Journal Article

Testicular expression of small ubiquitin-related modifier- 1 (SUMO-1) supports multiple roles in spermatogenesis: Silencing of sex chromosomes in spermatocytes, spermatid microtubule nucleation, and nuclear reshaping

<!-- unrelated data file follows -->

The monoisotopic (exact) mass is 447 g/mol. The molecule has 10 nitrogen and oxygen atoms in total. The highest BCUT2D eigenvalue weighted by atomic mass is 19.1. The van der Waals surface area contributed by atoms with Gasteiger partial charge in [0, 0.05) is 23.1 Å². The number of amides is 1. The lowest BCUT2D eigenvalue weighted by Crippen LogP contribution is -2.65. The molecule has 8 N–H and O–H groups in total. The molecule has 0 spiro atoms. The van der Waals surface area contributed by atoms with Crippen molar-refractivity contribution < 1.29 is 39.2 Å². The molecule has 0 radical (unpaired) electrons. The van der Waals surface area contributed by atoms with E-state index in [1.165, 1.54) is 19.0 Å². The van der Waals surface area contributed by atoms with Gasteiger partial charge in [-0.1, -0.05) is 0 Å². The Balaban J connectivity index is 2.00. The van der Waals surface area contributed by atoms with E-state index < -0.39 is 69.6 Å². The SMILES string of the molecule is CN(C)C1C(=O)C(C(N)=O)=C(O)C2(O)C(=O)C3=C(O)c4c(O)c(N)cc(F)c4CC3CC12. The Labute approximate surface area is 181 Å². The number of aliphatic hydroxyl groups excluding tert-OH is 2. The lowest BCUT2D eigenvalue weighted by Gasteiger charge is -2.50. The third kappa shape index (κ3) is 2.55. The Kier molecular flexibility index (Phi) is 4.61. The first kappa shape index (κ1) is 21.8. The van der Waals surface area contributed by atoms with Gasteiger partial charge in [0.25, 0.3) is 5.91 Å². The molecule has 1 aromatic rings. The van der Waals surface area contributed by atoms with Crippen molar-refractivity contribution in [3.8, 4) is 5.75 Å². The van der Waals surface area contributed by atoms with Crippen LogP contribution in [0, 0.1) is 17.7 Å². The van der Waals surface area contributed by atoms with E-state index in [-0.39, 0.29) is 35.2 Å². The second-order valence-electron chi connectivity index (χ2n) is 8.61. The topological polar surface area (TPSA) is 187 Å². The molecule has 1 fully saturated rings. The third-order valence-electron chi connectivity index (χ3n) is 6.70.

SUMO-1 is a member of a ubiquitin-related family of proteins that mediates important post-translational effects affecting diverse physiological functions. Whereas SUMO-1 is detected in the testis, little is known about its reproductive role in males. Herein, cell-specific SUMO-1 was localized in freshly isolated, purified male germ cells and somatic cells of mouse and rat testes using Western analysis, high-resolution single-cell bioimaging, and in situ confocal microscopy of seminiferous tubules. During germ cell development, SUMO-1 was observed at low but detectable levels in the cytoplasm of spermatogonia and early spermatocytes. SUMO-1 appeared on gonosomal chromatin during zygotene when chromosome homologues pair and sex chromatin condensation is initiated. Striking SUMO-1 increases in the sex body of early-to-mid-pachytene spermatocytes correlated with timing of additional sex chromosome condensation. Before the completion of the first meiotic division, SUMO-1 disappeared from the sex body when X and Y chromosomal activity resumed. Together, these data indicate that sumoylation may be involved in non-homologous chromosomal synapsis, meiotic sex chromosome inactivation, and XY body formation. During spermiogenesis, SUMO-1 localized in chromocenters of certain round spermatids and perinuclear ring and centrosomes of elongating spermatids, data implicating SUMO-1 in the process of microtubule nucleation and nuclear reshaping. STAT-4, one potential target of sumoylation, was located along the spermatid nuclei, adjacent but not co-localized with SUMO-1. Androgen receptor-positive Leydig, Sertoli, and some peritubular myoepithelial cells express SUMO-1, findings suggesting a role in modulating steroid action. Testicular SUMO-1 expression supports its specific functions in inactivation of sex chromosomes during meiosis, spermatid microtubule nucleation, nuclear reshaping, and gene expression.